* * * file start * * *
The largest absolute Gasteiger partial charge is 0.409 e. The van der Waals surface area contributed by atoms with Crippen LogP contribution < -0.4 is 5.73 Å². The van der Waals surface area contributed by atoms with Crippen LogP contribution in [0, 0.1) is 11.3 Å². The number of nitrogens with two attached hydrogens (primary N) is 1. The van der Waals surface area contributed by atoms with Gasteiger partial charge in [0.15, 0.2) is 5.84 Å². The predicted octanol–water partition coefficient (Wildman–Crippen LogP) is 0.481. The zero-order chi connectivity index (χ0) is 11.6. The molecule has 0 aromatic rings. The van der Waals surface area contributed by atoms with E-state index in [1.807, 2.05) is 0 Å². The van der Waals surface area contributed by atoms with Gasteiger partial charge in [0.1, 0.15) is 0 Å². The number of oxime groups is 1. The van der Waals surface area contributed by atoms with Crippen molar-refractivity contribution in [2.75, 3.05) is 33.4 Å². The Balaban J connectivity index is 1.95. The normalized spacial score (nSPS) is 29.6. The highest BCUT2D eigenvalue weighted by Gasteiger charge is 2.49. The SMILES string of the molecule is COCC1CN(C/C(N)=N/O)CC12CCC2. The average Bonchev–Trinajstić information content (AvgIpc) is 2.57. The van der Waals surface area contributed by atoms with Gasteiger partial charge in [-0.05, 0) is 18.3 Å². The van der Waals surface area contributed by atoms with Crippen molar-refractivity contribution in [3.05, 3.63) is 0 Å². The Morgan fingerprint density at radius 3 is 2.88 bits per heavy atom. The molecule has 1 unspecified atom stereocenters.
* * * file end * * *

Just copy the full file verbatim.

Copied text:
The largest absolute Gasteiger partial charge is 0.409 e. The van der Waals surface area contributed by atoms with Crippen LogP contribution < -0.4 is 5.73 Å². The van der Waals surface area contributed by atoms with Crippen LogP contribution in [0, 0.1) is 11.3 Å². The number of nitrogens with two attached hydrogens (primary N) is 1. The van der Waals surface area contributed by atoms with Gasteiger partial charge in [0.15, 0.2) is 5.84 Å². The predicted octanol–water partition coefficient (Wildman–Crippen LogP) is 0.481. The zero-order chi connectivity index (χ0) is 11.6. The molecule has 0 aromatic rings. The van der Waals surface area contributed by atoms with E-state index in [1.807, 2.05) is 0 Å². The van der Waals surface area contributed by atoms with Gasteiger partial charge in [0.1, 0.15) is 0 Å². The number of oxime groups is 1. The van der Waals surface area contributed by atoms with Crippen molar-refractivity contribution in [2.75, 3.05) is 33.4 Å². The Balaban J connectivity index is 1.95. The normalized spacial score (nSPS) is 29.6. The highest BCUT2D eigenvalue weighted by Gasteiger charge is 2.49. The SMILES string of the molecule is COCC1CN(C/C(N)=N/O)CC12CCC2. The average Bonchev–Trinajstić information content (AvgIpc) is 2.57. The van der Waals surface area contributed by atoms with Gasteiger partial charge in [-0.05, 0) is 18.3 Å². The van der Waals surface area contributed by atoms with Crippen molar-refractivity contribution in [3.05, 3.63) is 0 Å². The Morgan fingerprint density at radius 3 is 2.88 bits per heavy atom. The molecule has 1 unspecified atom stereocenters.